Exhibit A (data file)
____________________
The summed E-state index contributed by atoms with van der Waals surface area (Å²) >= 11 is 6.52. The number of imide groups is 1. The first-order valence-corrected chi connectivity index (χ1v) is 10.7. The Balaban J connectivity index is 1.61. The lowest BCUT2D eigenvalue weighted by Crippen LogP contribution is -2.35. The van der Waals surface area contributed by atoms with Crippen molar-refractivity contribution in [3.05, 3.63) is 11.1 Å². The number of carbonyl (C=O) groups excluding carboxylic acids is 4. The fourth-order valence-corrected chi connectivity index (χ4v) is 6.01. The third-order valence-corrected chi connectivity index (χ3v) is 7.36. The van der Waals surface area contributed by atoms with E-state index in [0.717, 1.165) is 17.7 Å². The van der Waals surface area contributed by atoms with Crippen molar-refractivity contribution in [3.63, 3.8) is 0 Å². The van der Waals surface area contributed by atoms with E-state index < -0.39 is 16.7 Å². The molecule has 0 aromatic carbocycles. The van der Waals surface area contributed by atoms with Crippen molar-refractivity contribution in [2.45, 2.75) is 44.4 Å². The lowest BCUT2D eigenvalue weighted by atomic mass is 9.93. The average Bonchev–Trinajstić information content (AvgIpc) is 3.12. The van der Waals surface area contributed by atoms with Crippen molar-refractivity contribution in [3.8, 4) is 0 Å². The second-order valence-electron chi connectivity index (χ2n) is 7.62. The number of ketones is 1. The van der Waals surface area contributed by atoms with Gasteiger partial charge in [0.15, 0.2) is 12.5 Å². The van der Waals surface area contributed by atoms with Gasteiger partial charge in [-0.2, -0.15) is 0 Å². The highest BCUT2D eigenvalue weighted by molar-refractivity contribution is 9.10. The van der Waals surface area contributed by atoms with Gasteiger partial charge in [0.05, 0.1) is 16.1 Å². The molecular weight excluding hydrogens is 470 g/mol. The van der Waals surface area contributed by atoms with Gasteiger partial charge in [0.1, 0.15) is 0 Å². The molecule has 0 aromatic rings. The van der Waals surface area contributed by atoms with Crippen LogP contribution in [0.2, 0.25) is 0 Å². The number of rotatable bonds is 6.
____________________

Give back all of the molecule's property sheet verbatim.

The summed E-state index contributed by atoms with van der Waals surface area (Å²) >= 11 is 6.52. The number of imide groups is 1. The first-order valence-corrected chi connectivity index (χ1v) is 10.7. The Balaban J connectivity index is 1.61. The lowest BCUT2D eigenvalue weighted by Crippen LogP contribution is -2.35. The van der Waals surface area contributed by atoms with Crippen molar-refractivity contribution in [3.05, 3.63) is 11.1 Å². The number of carbonyl (C=O) groups excluding carboxylic acids is 4. The fourth-order valence-corrected chi connectivity index (χ4v) is 6.01. The third-order valence-corrected chi connectivity index (χ3v) is 7.36. The van der Waals surface area contributed by atoms with E-state index in [0.717, 1.165) is 17.7 Å². The van der Waals surface area contributed by atoms with Crippen molar-refractivity contribution in [3.63, 3.8) is 0 Å². The van der Waals surface area contributed by atoms with E-state index < -0.39 is 16.7 Å². The molecule has 0 aromatic carbocycles. The van der Waals surface area contributed by atoms with Crippen molar-refractivity contribution in [2.45, 2.75) is 44.4 Å². The lowest BCUT2D eigenvalue weighted by atomic mass is 9.93. The average Bonchev–Trinajstić information content (AvgIpc) is 3.12. The van der Waals surface area contributed by atoms with Crippen molar-refractivity contribution in [3.8, 4) is 0 Å². The second-order valence-electron chi connectivity index (χ2n) is 7.62. The number of ketones is 1. The van der Waals surface area contributed by atoms with Gasteiger partial charge in [0.15, 0.2) is 12.5 Å². The van der Waals surface area contributed by atoms with Gasteiger partial charge in [-0.2, -0.15) is 0 Å². The highest BCUT2D eigenvalue weighted by molar-refractivity contribution is 9.10. The van der Waals surface area contributed by atoms with Gasteiger partial charge in [0.05, 0.1) is 16.1 Å². The molecular weight excluding hydrogens is 470 g/mol. The van der Waals surface area contributed by atoms with Gasteiger partial charge in [0.1, 0.15) is 0 Å². The molecule has 0 aromatic rings. The van der Waals surface area contributed by atoms with Crippen LogP contribution in [0.2, 0.25) is 0 Å². The number of rotatable bonds is 6.